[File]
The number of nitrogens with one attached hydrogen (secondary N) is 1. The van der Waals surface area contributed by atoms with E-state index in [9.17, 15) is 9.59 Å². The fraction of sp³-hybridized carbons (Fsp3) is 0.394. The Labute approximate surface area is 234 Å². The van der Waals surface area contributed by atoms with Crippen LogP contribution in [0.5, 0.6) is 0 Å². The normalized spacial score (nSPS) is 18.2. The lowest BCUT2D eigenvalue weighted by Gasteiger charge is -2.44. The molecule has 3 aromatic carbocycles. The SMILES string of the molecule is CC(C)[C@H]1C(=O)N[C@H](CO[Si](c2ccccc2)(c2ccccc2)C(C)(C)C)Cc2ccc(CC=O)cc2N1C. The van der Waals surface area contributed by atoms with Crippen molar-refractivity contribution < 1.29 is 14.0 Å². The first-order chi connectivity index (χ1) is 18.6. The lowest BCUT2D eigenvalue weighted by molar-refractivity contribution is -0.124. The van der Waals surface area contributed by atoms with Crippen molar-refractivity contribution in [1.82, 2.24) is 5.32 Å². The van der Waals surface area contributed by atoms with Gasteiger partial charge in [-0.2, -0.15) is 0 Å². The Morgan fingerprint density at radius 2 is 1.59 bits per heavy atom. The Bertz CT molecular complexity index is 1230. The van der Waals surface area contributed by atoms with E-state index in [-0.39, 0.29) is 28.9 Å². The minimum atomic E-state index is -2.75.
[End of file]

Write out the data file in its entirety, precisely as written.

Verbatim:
The number of nitrogens with one attached hydrogen (secondary N) is 1. The van der Waals surface area contributed by atoms with E-state index in [9.17, 15) is 9.59 Å². The fraction of sp³-hybridized carbons (Fsp3) is 0.394. The Labute approximate surface area is 234 Å². The van der Waals surface area contributed by atoms with Crippen LogP contribution in [0.5, 0.6) is 0 Å². The normalized spacial score (nSPS) is 18.2. The lowest BCUT2D eigenvalue weighted by Gasteiger charge is -2.44. The molecule has 3 aromatic carbocycles. The SMILES string of the molecule is CC(C)[C@H]1C(=O)N[C@H](CO[Si](c2ccccc2)(c2ccccc2)C(C)(C)C)Cc2ccc(CC=O)cc2N1C. The van der Waals surface area contributed by atoms with Crippen molar-refractivity contribution < 1.29 is 14.0 Å². The first-order chi connectivity index (χ1) is 18.6. The lowest BCUT2D eigenvalue weighted by molar-refractivity contribution is -0.124. The van der Waals surface area contributed by atoms with Crippen molar-refractivity contribution in [1.82, 2.24) is 5.32 Å². The van der Waals surface area contributed by atoms with Gasteiger partial charge in [-0.2, -0.15) is 0 Å². The Morgan fingerprint density at radius 2 is 1.59 bits per heavy atom. The Bertz CT molecular complexity index is 1230. The van der Waals surface area contributed by atoms with E-state index in [-0.39, 0.29) is 28.9 Å². The minimum atomic E-state index is -2.75.